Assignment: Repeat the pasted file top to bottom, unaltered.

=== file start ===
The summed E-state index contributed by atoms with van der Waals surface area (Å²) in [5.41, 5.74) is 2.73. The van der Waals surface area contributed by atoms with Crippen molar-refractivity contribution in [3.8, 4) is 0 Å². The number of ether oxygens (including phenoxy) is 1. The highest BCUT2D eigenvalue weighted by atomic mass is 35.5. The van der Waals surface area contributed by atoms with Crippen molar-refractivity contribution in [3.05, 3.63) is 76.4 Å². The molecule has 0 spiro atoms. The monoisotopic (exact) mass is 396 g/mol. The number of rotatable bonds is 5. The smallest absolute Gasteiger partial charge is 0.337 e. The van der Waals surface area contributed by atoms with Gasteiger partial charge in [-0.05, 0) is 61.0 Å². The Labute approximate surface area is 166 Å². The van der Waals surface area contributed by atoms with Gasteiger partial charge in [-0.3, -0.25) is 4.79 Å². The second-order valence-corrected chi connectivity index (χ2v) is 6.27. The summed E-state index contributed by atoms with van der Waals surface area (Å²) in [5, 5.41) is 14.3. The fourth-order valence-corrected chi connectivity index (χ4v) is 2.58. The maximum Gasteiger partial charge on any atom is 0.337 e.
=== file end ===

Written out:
The summed E-state index contributed by atoms with van der Waals surface area (Å²) in [5.41, 5.74) is 2.73. The van der Waals surface area contributed by atoms with Crippen molar-refractivity contribution in [3.8, 4) is 0 Å². The number of ether oxygens (including phenoxy) is 1. The highest BCUT2D eigenvalue weighted by atomic mass is 35.5. The van der Waals surface area contributed by atoms with Crippen molar-refractivity contribution in [3.05, 3.63) is 76.4 Å². The molecule has 0 spiro atoms. The monoisotopic (exact) mass is 396 g/mol. The number of rotatable bonds is 5. The smallest absolute Gasteiger partial charge is 0.337 e. The van der Waals surface area contributed by atoms with Gasteiger partial charge in [-0.05, 0) is 61.0 Å². The Labute approximate surface area is 166 Å². The van der Waals surface area contributed by atoms with Gasteiger partial charge in [-0.3, -0.25) is 4.79 Å². The second-order valence-corrected chi connectivity index (χ2v) is 6.27. The summed E-state index contributed by atoms with van der Waals surface area (Å²) in [5, 5.41) is 14.3. The fourth-order valence-corrected chi connectivity index (χ4v) is 2.58. The maximum Gasteiger partial charge on any atom is 0.337 e.